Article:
Let’s talk about B2B customer experience

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As businesses are realizing that raising expectations on customer experience while overlooking employees needs make them struggle at delivering on their promise, another isse is starting to worry me : the B2B customer experience.

As nearly everybody agrees that there’s no customer experience without employee experience, as I’m stating to see businesses being worried about their partner experience (a topic that strangely emerges with the question of the performance of the purchasing department and not with customer experience), the B2B customer experience is still left abandoned).

The B2B experience : an industrial wasteland

Following the belief that consumers (B2C) make decisions based on emotions and can be manipulated while the business client (B2B) is a sad and rational personal and that looking serious means be covered with dust, tedious and frustrating (employees can tell you a lot about it), too many businesses left the B2B field abandoned.

Yes, there are B2B extranets. So nice and easy to use that people find that paying their tax online instead of using it is a greater experience.

Yes, there’ a B2B IS, most of times limited to an ordering solution with a user interface than can compete with the good old MS-DOS command lines. And when it consists of several applications providing services to the client, it’s often fragmented without integration nor consistency, with such a complex user interface that using it without training is impossible.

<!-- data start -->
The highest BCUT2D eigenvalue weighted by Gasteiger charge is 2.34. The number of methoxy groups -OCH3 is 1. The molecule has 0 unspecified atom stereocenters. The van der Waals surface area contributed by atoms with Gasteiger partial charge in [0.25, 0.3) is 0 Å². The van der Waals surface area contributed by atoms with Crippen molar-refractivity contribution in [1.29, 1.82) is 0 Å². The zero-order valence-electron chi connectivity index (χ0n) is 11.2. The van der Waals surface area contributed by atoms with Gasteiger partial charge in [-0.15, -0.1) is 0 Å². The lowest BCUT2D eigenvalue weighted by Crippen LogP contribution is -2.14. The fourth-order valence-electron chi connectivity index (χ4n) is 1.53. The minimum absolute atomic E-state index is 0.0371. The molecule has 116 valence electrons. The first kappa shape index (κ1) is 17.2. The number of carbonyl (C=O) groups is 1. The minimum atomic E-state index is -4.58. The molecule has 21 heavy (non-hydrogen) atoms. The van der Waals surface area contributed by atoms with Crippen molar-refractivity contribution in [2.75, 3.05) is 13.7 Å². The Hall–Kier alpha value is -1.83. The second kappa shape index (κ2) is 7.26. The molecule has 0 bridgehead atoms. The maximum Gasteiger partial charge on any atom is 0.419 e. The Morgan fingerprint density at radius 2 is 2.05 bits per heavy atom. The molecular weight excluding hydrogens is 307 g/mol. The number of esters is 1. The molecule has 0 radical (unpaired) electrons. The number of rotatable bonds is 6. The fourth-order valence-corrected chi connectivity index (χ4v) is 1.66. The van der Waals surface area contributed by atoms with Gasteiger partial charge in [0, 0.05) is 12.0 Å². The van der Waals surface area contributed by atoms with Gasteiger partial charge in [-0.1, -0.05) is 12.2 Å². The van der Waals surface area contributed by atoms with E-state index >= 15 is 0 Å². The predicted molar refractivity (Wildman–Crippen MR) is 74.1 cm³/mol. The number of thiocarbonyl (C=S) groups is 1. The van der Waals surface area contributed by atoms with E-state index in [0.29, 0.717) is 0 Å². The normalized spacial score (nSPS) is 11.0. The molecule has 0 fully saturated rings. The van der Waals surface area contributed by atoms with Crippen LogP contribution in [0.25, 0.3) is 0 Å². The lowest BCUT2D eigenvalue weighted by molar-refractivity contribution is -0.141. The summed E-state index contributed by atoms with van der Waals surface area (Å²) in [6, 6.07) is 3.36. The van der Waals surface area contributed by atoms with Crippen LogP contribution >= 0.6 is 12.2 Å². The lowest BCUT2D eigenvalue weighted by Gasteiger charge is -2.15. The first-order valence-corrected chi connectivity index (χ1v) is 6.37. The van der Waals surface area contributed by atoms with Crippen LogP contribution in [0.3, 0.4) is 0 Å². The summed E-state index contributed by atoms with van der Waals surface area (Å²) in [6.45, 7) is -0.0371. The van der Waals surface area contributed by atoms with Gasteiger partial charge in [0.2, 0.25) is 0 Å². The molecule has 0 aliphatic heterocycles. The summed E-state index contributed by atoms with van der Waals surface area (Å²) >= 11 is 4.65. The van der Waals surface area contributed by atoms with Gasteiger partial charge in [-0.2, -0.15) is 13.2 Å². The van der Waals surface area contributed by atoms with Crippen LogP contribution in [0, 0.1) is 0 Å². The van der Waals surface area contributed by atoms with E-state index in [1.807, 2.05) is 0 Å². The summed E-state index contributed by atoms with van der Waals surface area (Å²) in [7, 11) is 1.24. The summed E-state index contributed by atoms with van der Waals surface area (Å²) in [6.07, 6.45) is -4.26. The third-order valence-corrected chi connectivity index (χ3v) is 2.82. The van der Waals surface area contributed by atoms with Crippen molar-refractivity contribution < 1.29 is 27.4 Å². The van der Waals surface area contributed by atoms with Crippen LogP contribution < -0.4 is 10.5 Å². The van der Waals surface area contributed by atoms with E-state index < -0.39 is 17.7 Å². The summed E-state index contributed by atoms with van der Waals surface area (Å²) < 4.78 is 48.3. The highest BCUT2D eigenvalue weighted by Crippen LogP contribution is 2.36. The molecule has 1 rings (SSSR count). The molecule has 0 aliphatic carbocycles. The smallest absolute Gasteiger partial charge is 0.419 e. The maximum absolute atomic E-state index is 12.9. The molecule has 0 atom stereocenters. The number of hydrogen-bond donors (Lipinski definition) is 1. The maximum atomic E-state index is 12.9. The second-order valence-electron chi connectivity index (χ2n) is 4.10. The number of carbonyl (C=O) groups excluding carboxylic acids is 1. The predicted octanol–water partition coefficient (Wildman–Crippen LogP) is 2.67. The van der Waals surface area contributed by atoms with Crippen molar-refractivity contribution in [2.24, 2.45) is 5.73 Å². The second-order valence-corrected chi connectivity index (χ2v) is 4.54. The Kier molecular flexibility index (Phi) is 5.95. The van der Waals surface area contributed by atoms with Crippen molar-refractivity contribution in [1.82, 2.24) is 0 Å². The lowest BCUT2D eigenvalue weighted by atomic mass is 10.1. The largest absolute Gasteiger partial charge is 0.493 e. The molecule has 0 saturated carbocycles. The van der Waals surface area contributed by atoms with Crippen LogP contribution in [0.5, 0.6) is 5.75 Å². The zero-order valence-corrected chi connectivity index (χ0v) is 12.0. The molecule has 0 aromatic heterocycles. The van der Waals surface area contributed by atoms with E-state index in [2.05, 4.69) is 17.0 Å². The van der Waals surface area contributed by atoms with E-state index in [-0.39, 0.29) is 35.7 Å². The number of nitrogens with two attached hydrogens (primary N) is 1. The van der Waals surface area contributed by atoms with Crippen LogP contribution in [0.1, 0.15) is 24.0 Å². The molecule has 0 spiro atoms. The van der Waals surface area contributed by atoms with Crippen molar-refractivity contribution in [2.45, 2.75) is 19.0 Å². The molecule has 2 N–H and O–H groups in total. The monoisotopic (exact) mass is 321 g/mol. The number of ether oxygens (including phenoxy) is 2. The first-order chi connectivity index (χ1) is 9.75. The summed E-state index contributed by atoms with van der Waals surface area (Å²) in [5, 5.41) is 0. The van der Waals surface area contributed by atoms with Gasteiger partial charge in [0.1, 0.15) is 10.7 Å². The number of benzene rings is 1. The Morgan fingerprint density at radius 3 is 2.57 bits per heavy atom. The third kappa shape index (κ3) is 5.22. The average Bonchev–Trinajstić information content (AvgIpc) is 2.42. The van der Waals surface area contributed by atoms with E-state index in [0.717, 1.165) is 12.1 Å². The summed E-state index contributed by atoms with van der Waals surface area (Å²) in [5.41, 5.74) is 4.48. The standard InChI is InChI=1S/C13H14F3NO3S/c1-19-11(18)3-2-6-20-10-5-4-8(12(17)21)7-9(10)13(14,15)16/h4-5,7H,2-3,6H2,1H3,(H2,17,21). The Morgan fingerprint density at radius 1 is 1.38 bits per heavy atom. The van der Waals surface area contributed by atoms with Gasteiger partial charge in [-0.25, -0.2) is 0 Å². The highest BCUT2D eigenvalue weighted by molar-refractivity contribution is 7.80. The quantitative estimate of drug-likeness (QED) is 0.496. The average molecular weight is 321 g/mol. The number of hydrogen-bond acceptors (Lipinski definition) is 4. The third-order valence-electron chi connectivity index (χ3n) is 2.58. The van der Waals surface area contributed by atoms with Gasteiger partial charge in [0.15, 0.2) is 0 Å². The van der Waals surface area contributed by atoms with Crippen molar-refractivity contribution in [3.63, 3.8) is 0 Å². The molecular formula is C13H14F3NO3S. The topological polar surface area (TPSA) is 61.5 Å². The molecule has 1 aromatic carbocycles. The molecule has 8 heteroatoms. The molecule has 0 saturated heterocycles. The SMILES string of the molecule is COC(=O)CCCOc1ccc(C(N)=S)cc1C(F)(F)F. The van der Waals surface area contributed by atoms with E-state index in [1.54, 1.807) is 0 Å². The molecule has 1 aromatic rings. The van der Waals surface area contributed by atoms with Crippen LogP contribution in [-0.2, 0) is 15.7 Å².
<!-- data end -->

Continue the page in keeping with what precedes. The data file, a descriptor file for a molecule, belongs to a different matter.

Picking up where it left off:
A better B2B experience allows better resource allocation

Yes there are B2B sales teams and clients prefer to deal with humans. However there is a difference between sales, negotiations and execution the contract, what consists of small recurring operations that everybody would like to be more seamless and fast. And there’s no surprise is clients want in-person interactions with sales when the applications put in their ands are complex and unusable. In the same way people prefer to go to a store when the e-commerce website delivers a terrible experience, clients calls their sales rep when the B2B extranet seems to have been designed in the era au dinosaurs. Bottom line : the sales force spends its time dealing with current clients, without added value, and with little time available to acquire new clients.

What was acceptable yesterday is not acceptable today anymore and here’s why.

The B2B client is a B2C client that walks through the office door